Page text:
Is Section 7345 Constitutional? Jones v. Mnuchin

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There have been numerous constitutional challenges of U.S. tax laws since the Sixteenth Amendment was passed in 1913. As the Internal Revenue Code has grown over the years so have the court battles. A recent challenge involves Section 7345. According to that code provision, taxpayers who have “seriously delinquent tax debt” may have their U.S. passports denied, revoked, or limited. In a recent decision issued by a U.S. district court, the court found that Section 7345 was (and is), in fact, constitutional.

Section 7345, Generally

On December 4, 2015, former President Obama signed the Fixing America’s Surface Transportation Act (the “FAST Act”).[1] In an effort to promote tax compliance, Section 7345 was enacted by Section 32101 of the FAST Act.[2] According to Section 7345, if the Secretary of Treasury receives certification by the Commissioner of the Internal Revenue Service that an individual taxpayer has a seriously delinquent tax debt, the Secretary of Treasury shall transmit such certification to the Secretary of State for action with respect to the denial, revocation, or limitation of the individual’s passport.[3]

For purposes of Section 7345, the term “seriously delinquent tax debt” means an unpaid, legally enforceable federal tax liability of an individual:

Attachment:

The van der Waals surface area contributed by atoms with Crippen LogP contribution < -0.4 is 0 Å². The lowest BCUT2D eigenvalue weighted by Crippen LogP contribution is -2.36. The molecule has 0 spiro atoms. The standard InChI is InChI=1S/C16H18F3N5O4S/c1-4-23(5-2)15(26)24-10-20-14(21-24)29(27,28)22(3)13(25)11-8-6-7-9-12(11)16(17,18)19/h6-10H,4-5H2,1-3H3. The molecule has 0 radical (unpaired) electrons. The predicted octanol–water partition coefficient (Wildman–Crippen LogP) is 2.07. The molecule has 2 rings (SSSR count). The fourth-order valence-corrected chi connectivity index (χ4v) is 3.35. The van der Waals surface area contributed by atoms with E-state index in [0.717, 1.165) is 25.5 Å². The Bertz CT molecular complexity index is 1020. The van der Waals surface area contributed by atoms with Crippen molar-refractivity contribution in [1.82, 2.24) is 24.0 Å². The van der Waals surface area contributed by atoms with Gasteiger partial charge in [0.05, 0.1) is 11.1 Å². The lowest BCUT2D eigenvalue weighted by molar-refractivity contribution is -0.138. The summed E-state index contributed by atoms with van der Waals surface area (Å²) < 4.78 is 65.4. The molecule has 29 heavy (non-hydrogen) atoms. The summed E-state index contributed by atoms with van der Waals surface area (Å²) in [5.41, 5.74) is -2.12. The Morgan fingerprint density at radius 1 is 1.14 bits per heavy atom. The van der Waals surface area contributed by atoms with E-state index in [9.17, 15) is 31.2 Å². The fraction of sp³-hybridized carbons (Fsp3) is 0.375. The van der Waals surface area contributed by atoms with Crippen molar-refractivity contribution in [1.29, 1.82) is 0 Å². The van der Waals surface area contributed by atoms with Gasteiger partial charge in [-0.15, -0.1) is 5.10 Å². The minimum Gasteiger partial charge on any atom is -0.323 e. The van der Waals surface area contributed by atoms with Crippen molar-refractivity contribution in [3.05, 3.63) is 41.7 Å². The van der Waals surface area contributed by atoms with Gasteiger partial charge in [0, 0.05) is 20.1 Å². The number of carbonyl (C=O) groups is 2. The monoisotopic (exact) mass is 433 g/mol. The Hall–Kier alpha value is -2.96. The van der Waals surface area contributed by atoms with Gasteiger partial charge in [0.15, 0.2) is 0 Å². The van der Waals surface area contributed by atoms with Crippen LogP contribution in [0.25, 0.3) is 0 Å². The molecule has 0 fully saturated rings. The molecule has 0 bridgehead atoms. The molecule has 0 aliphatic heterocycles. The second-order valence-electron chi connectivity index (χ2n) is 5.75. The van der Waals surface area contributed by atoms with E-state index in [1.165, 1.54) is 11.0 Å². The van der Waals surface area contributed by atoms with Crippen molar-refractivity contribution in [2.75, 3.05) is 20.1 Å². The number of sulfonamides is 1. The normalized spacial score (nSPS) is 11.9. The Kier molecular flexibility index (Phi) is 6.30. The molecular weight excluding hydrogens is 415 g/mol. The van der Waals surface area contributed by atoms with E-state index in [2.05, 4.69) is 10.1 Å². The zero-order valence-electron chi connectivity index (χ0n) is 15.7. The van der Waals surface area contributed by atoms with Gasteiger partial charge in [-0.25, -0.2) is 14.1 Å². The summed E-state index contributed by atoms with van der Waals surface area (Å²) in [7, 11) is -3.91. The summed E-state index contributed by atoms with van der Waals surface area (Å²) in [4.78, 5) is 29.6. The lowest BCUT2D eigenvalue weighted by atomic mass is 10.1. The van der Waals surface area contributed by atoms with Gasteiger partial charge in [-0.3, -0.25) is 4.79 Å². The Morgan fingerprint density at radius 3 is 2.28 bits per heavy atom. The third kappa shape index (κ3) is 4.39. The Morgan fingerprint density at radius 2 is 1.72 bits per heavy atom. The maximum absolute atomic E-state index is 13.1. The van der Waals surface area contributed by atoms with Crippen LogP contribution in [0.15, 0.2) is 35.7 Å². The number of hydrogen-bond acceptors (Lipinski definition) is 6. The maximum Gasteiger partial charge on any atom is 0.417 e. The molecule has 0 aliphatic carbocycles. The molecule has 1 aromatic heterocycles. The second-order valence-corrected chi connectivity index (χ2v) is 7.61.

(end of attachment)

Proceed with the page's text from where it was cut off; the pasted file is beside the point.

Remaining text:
(A) which has been assessed,

(B) which is greater than $50,000, and

(C) with respect to which—

(i) a notice of lien has been filed pursuant to Section 6323 and the administrative rights under Section 6320 with respect to such filing have been exhausted or have lapsed, or

(ii) a levy is made pursuant to Section 6331.[4]

Moreover, the term “seriously delinquent tax debt” does not include either of the following:

(A) a debt that is being paid in a timely manner pursuant to an agreement to which the individual is party under Section 6159 or 7122, and

(B) a debt with respect to which collection is suspended with respect to the individual—

(i) because a due process hearing under Section 6330 is requested or pending, or

(ii) because an election under subsection (b) or (c) of Section 6015 is made or relief under subsection (f) of such section is requested.[5]

Jones v. Mnuchin

The Plaintiff, Mr. Jones, was unable to renew his passport because of his outstanding federal tax liabilities.[6] Specifically, Mr. Jones had outstanding tax liabilities totaling $404,928.24 related to multiple tax years. Pursuant to Section 7345, the Department of Treasury certified Mr. Jones as having a “seriously delinquent tax debt,” and the Department of State informed him that he was “ineligible to receive passport services” due to the certification. After Mr. Jones filed suit, the Secretary for the Department of Treasury filed a motion for summary judgment, and Mr. Jones likewise filed his own motion for summary judgment.[7]

Mr. Jones argued, in part, that the right to international travel was a fundamental right (and therefore subject to a strict scrutiny standard) based on the First Amendment, Fifth Amendment, Ninth Amendment, Fourteenth Amendment, and the Privileges and Immunities Clause. On March 8, 2021, the District Court for the Southern District of Georgia issued its decision, denying the taxpayer’s motion and granting the government’s motion: